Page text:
Develop a low carbon supply chain | Build your business's reputation
Is your supply chain low carbon? Ask your suppliers to provide you with their green credentials so you can check.
The pandemic will have undoubtedly strengthened many supply chains, given how important they've been in supporting company resilience. But a company's ambition to become low carbon is significantly affected by the carbon used, or generated, by their supply chain. Many organisations are making their COVID-19 recovery packages favour low carbon businesses or suppliers, in the aim to 'build back better' based on low carbon and green strategies. It's also worth noting that consumers are becoming increasingly interested in the green credentials of a business, so you really should engage your supply chain on this important issue.
Key questions for suppliers should be:
- What fuel and resources are used within their transport and logistics operations?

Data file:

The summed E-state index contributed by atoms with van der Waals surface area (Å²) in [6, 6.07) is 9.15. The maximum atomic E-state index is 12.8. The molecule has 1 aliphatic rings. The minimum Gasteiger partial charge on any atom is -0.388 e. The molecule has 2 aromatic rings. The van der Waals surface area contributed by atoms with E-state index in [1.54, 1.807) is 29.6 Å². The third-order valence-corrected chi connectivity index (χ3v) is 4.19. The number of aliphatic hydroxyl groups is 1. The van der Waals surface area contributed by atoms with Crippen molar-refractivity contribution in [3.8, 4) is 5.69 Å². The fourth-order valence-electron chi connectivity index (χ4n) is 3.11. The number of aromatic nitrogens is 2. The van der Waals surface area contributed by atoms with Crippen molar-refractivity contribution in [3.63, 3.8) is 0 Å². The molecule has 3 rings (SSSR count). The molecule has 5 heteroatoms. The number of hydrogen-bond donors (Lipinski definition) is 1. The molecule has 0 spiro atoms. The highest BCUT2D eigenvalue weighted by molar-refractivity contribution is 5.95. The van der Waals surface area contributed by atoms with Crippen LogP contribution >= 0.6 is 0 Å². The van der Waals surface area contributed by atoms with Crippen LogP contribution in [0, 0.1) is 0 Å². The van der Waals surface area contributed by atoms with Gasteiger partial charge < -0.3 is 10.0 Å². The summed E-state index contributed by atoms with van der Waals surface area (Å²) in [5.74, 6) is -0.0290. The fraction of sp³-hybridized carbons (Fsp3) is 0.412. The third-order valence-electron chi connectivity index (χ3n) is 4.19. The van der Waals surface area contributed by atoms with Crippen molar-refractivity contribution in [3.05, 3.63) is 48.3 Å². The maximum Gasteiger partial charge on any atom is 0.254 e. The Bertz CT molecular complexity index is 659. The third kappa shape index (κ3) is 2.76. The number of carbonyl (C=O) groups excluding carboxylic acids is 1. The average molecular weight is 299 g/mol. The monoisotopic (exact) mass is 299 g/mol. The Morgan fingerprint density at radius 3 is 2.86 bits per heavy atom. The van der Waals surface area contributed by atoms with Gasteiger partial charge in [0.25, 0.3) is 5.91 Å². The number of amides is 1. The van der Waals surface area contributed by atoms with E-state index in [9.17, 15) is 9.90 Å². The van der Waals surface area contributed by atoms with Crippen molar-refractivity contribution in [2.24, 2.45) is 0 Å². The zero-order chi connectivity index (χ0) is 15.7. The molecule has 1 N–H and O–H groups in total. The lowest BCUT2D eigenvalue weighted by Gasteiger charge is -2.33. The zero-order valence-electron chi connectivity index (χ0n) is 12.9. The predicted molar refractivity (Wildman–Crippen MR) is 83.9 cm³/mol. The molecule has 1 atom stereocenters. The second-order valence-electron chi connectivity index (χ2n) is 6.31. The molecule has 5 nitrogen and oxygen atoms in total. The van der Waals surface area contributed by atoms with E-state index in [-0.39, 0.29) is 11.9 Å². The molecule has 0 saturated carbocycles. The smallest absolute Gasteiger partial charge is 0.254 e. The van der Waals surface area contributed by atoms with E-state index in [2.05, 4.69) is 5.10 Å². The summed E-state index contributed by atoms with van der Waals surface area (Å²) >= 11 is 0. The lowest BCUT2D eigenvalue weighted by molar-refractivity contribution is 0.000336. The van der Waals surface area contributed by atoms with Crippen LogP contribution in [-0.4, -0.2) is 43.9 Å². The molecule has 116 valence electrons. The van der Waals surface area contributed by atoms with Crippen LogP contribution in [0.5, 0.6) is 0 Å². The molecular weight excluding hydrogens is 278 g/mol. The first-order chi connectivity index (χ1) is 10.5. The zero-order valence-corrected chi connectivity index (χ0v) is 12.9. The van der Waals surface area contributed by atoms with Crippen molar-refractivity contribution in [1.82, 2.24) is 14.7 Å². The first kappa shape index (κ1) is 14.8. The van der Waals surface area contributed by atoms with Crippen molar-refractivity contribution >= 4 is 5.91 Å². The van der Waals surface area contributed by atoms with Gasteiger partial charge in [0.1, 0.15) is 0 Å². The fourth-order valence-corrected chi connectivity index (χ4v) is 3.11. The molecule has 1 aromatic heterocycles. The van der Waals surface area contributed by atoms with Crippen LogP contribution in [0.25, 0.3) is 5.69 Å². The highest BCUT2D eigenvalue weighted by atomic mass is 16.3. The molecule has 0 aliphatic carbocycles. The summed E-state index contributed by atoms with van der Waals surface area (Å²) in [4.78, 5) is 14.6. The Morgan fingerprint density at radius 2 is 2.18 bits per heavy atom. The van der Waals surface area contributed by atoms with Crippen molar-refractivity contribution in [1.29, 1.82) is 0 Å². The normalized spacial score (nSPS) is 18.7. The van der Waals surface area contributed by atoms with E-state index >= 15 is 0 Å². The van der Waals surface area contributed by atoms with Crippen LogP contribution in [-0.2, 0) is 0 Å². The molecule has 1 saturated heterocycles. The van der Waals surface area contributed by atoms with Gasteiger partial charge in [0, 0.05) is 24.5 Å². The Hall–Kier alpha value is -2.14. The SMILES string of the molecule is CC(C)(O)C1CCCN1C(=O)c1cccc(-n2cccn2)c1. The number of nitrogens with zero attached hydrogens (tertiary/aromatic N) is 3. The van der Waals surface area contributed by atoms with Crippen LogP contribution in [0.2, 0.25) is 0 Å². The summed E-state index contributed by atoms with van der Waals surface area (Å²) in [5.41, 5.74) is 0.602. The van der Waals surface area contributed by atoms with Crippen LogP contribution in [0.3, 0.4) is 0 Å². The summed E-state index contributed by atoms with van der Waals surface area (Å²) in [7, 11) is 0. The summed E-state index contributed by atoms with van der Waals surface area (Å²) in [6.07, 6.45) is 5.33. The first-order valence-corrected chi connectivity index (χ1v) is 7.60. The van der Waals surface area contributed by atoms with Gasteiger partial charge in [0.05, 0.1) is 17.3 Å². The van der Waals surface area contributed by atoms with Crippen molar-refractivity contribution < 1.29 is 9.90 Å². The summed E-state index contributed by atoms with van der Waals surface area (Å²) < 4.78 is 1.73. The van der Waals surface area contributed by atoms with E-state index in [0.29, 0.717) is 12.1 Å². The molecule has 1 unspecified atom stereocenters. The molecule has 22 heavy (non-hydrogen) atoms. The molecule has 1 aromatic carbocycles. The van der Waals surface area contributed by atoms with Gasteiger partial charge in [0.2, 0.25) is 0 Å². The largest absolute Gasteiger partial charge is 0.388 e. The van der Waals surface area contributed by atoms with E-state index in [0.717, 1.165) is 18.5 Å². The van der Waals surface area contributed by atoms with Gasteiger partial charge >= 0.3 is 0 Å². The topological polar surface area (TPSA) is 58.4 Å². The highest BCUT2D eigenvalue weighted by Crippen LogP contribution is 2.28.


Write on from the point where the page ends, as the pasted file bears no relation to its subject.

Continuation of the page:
- What fuel is used within their buildings?
- What fuel and resources are used in any of their supplier processes?
These reflect how companies report on their emissions, based on scope 1-3:
Scope 1 - A company's direct emissions of greenhouse gases, i.e. processes that are under their control, like fleet and operational fuel combustion, and gas boiler emissions.
Scope 2 - A company's indirect emissions from the generation of purchased energy, electricity and gas - this is why switching to renewable energy providers is such a simple way of supporting the decarbonisation of energy.
Scope 3 - A company's indirect emissions based on activities that are not within their control, i.e. waste processes, water, travel and procurement.
Businesses are increasingly being asked to focus on all three areas of emissions on the journey to net zero. There are likely to be carbon taxes, subsidies for early adopters of new approaches/technologies, restrictions through legislation, as well as public disclosure of each company's carbon footprint.
If suppliers are not addressing their impact in context of scopes 1-3 then there should be a review and a move to procure from organisations that are offering low carbon solutions. And when reviewing contracts from suppliers, it is important to include within new agreements the supply of reports and measurements of carbon emissions, carbon targets to be achieved, and use of innovation etc.
There are a number of organistions that can help support the above process, from outsourcing professionals to online carbon calculators.